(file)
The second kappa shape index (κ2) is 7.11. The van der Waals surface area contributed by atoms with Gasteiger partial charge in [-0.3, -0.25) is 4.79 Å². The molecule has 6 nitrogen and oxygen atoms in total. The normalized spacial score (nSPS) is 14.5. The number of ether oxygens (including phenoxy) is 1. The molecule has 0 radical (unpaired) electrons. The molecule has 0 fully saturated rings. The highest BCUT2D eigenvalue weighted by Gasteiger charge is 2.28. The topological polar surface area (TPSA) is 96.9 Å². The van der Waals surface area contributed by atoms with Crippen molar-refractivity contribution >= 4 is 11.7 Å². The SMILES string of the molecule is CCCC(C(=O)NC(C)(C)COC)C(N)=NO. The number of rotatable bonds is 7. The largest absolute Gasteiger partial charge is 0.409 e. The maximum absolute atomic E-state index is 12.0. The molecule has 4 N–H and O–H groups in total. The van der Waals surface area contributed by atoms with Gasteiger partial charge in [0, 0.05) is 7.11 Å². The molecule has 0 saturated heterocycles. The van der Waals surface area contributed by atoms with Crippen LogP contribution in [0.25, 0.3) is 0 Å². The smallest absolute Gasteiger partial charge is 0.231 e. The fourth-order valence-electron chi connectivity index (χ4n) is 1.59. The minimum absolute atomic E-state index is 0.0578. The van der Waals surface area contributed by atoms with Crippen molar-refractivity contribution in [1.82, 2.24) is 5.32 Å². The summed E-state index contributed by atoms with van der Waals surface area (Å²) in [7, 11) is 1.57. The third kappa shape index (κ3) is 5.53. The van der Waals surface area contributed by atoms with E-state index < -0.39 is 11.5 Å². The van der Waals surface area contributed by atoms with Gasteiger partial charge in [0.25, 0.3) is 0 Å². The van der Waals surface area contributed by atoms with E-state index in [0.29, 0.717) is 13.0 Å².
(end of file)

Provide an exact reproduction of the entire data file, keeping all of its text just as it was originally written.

The second kappa shape index (κ2) is 7.11. The van der Waals surface area contributed by atoms with Gasteiger partial charge in [-0.3, -0.25) is 4.79 Å². The molecule has 6 nitrogen and oxygen atoms in total. The normalized spacial score (nSPS) is 14.5. The number of ether oxygens (including phenoxy) is 1. The molecule has 0 radical (unpaired) electrons. The molecule has 0 fully saturated rings. The highest BCUT2D eigenvalue weighted by Gasteiger charge is 2.28. The topological polar surface area (TPSA) is 96.9 Å². The van der Waals surface area contributed by atoms with Crippen molar-refractivity contribution >= 4 is 11.7 Å². The SMILES string of the molecule is CCCC(C(=O)NC(C)(C)COC)C(N)=NO. The number of rotatable bonds is 7. The largest absolute Gasteiger partial charge is 0.409 e. The maximum absolute atomic E-state index is 12.0. The molecule has 4 N–H and O–H groups in total. The van der Waals surface area contributed by atoms with Gasteiger partial charge in [0, 0.05) is 7.11 Å². The molecule has 0 saturated heterocycles. The van der Waals surface area contributed by atoms with Crippen LogP contribution in [0.25, 0.3) is 0 Å². The smallest absolute Gasteiger partial charge is 0.231 e. The fourth-order valence-electron chi connectivity index (χ4n) is 1.59. The minimum absolute atomic E-state index is 0.0578. The van der Waals surface area contributed by atoms with Crippen molar-refractivity contribution in [1.82, 2.24) is 5.32 Å². The summed E-state index contributed by atoms with van der Waals surface area (Å²) in [7, 11) is 1.57. The third kappa shape index (κ3) is 5.53. The van der Waals surface area contributed by atoms with E-state index < -0.39 is 11.5 Å². The van der Waals surface area contributed by atoms with Gasteiger partial charge in [0.25, 0.3) is 0 Å². The van der Waals surface area contributed by atoms with E-state index in [0.29, 0.717) is 13.0 Å².